Another Tennessee deputy relieved of duty in use-of-force case
The Shelby County Sheriff's Office previously had fired two deputies because they were present when Memphis police officers beat Tyre Nichols, who died days later.
A sheriff’s deputy in Memphis has been relieved of duty for his alleged involvement in on-the-clock use of force, mirroring the fate of some officers on the city’s police force.
According to the Memphis Commercial Appeal, an unidentified deputy from the Shelby County Sheriff’s Office is now off the job as the office launches an in-house probe.
“A sheriff’s deputy has been relieved of duty pending an administrative investigation into the use of force in a November 2022 arrest,” according to a statement released Monday, the Commercial Appeal reported. “Video of the encounter has been discovered on social media and an internal investigation is underway.”
On Saturday, Jan. 28, the SCSO relieved two deputies of their duties because they were present when Memphis police officers beat Tyre Nichols, who died days later as a result of his injuries. Floyd Bonner, the Shelby County sheriff and prospective mayor of Memphis, claimed he discovered they were on site for the assault after viewing bodycam video footage made public by Memphis officials the day before.
Nichols, 29, a father and FedEx employee, screamed out in pain before collapsing limply against the side of a car as five Memphis police officers beat him with their feet, fists and a baton on Jan. 7 while others watched, The Associated Press previously reported.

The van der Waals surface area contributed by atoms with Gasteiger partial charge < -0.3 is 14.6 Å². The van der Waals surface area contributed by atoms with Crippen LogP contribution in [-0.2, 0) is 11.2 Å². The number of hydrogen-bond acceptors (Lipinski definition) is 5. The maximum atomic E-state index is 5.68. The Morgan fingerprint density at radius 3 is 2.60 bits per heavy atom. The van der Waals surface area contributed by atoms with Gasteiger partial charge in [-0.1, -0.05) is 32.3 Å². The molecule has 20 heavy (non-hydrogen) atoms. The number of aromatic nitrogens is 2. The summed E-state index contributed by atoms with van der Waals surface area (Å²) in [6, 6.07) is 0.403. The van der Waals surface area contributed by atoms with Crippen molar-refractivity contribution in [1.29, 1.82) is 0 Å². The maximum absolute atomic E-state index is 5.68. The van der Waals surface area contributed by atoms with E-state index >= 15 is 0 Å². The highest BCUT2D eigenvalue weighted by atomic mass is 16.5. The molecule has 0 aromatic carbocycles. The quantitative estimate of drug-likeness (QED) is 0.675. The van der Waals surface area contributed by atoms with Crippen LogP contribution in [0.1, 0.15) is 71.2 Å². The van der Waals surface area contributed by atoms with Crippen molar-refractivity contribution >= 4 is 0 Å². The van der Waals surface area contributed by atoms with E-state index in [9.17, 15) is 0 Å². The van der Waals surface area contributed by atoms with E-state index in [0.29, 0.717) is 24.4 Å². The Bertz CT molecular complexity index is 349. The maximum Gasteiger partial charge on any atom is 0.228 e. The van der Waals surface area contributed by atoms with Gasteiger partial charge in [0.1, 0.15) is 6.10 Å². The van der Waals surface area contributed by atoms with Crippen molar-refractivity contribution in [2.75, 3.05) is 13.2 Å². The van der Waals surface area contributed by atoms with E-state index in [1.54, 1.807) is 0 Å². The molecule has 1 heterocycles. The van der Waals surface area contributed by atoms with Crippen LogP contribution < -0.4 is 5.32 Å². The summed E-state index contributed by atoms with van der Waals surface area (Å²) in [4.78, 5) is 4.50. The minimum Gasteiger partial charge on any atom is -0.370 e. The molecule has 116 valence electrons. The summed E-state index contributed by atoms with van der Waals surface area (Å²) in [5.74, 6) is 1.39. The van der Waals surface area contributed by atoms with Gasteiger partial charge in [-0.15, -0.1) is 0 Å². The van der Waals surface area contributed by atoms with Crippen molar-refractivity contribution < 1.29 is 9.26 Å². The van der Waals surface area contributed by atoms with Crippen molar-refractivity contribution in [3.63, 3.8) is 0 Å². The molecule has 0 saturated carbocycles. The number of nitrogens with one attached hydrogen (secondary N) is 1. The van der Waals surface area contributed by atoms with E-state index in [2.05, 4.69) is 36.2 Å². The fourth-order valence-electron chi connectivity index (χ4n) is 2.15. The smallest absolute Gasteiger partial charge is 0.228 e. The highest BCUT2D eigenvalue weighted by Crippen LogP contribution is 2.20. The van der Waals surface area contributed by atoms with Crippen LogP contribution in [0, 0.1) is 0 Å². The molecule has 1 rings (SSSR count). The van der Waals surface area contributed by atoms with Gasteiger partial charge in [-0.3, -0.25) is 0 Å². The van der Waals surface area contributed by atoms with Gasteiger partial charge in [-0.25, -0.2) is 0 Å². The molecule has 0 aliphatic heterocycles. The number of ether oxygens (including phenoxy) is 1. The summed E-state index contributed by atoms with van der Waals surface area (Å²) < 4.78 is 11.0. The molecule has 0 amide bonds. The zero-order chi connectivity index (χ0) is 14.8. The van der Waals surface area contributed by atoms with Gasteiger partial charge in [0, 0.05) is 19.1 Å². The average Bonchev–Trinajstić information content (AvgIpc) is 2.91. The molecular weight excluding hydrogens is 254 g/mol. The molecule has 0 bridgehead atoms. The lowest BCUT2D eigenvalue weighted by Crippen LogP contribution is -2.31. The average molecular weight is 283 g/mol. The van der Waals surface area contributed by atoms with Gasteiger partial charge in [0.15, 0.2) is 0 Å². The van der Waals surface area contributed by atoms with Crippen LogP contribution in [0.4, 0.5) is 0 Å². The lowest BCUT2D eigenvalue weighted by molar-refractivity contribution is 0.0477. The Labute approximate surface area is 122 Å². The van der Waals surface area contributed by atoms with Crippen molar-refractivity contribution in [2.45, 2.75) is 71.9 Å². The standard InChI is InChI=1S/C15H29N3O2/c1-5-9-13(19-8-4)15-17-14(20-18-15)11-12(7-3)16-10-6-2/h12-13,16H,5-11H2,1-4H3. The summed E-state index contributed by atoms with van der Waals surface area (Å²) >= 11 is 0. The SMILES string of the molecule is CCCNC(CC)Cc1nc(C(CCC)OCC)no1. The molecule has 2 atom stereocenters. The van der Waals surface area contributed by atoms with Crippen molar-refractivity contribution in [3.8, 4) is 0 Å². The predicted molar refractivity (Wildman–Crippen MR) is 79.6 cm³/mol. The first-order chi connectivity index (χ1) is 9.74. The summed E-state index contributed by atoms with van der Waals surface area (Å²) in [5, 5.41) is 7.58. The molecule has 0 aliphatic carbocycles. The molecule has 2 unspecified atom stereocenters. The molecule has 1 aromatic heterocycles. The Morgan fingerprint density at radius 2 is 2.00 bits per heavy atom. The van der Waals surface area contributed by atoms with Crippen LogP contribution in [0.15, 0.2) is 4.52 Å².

While a simple intervention reportedly could have saved Nichols’ life, the five officers have since been arrested and charged with offenses that include second-degree murder. A sixth officer has since been fired, and another received a suspension.
Emergency medical technicians Robert Long and JaMichael Sandridge, both former Memphis Fire Department employees, had their licenses suspended for failing to provide Nichols with critical care after the beating. This action is part of the authorities’ ongoing efforts to hold police officers and other first responders accountable for the violence.
Michelle Whitaker, who was a lieutenant in the fire department, also was fired, but AP reported her license wasn’t up for suspension on Friday.
Experts concur that officers who fail to prevent colleagues from bad behavior are motivated by peer pressure and fear of retribution in certain situations.
“They’re afraid of being ostracized,” said criminology professor emeritus and former police officer George Kirkham, according to AP. “You’ve got to depend on those guys. It’s the thin blue line. When you get out there and get in a jam, you’ve got nobody else to help you but other cops.”
TheGrio is FREE on your TV via Apple TV, Amazon Fire, Roku and Android TV. Also, please download theGrio mobile apps today!